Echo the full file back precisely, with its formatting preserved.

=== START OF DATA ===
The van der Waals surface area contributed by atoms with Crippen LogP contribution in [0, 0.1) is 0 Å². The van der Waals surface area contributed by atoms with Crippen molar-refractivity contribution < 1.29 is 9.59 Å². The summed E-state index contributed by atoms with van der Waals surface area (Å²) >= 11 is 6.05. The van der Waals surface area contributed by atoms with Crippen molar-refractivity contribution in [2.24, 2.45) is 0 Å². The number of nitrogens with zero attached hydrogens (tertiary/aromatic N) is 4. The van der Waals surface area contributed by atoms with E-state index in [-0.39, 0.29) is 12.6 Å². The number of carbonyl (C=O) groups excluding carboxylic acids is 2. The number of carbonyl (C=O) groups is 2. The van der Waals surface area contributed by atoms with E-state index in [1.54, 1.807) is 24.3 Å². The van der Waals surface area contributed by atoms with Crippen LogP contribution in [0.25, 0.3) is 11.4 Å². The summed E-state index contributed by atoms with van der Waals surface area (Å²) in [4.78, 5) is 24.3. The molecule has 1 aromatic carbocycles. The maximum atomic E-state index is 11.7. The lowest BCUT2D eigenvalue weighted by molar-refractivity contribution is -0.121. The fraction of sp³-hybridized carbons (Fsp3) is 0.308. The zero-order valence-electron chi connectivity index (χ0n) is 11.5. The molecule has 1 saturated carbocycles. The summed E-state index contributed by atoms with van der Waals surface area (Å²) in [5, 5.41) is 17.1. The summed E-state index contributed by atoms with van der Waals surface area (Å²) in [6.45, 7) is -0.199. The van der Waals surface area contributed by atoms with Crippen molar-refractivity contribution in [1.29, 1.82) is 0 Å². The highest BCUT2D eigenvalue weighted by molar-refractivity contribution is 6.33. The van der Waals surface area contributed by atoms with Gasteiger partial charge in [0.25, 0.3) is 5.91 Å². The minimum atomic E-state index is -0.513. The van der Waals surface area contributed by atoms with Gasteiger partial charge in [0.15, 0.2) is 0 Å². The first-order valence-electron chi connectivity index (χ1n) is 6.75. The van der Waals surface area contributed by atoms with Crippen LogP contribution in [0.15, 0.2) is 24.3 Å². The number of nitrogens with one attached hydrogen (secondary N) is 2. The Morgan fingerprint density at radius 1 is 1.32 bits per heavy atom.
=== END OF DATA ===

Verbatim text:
The van der Waals surface area contributed by atoms with Crippen LogP contribution in [0, 0.1) is 0 Å². The van der Waals surface area contributed by atoms with Crippen molar-refractivity contribution < 1.29 is 9.59 Å². The summed E-state index contributed by atoms with van der Waals surface area (Å²) >= 11 is 6.05. The van der Waals surface area contributed by atoms with Crippen molar-refractivity contribution in [2.24, 2.45) is 0 Å². The number of nitrogens with zero attached hydrogens (tertiary/aromatic N) is 4. The van der Waals surface area contributed by atoms with E-state index in [-0.39, 0.29) is 12.6 Å². The number of carbonyl (C=O) groups excluding carboxylic acids is 2. The number of carbonyl (C=O) groups is 2. The van der Waals surface area contributed by atoms with E-state index in [1.54, 1.807) is 24.3 Å². The van der Waals surface area contributed by atoms with Crippen LogP contribution in [0.25, 0.3) is 11.4 Å². The summed E-state index contributed by atoms with van der Waals surface area (Å²) in [4.78, 5) is 24.3. The molecule has 1 aromatic carbocycles. The maximum atomic E-state index is 11.7. The lowest BCUT2D eigenvalue weighted by molar-refractivity contribution is -0.121. The fraction of sp³-hybridized carbons (Fsp3) is 0.308. The zero-order valence-electron chi connectivity index (χ0n) is 11.5. The molecule has 1 saturated carbocycles. The summed E-state index contributed by atoms with van der Waals surface area (Å²) in [5, 5.41) is 17.1. The summed E-state index contributed by atoms with van der Waals surface area (Å²) in [6.45, 7) is -0.199. The van der Waals surface area contributed by atoms with Crippen molar-refractivity contribution in [1.29, 1.82) is 0 Å². The highest BCUT2D eigenvalue weighted by molar-refractivity contribution is 6.33. The van der Waals surface area contributed by atoms with Gasteiger partial charge in [0.25, 0.3) is 5.91 Å². The minimum atomic E-state index is -0.513. The van der Waals surface area contributed by atoms with Gasteiger partial charge in [0.15, 0.2) is 0 Å². The first-order valence-electron chi connectivity index (χ1n) is 6.75. The van der Waals surface area contributed by atoms with Crippen LogP contribution in [0.15, 0.2) is 24.3 Å². The number of nitrogens with one attached hydrogen (secondary N) is 2. The Morgan fingerprint density at radius 1 is 1.32 bits per heavy atom.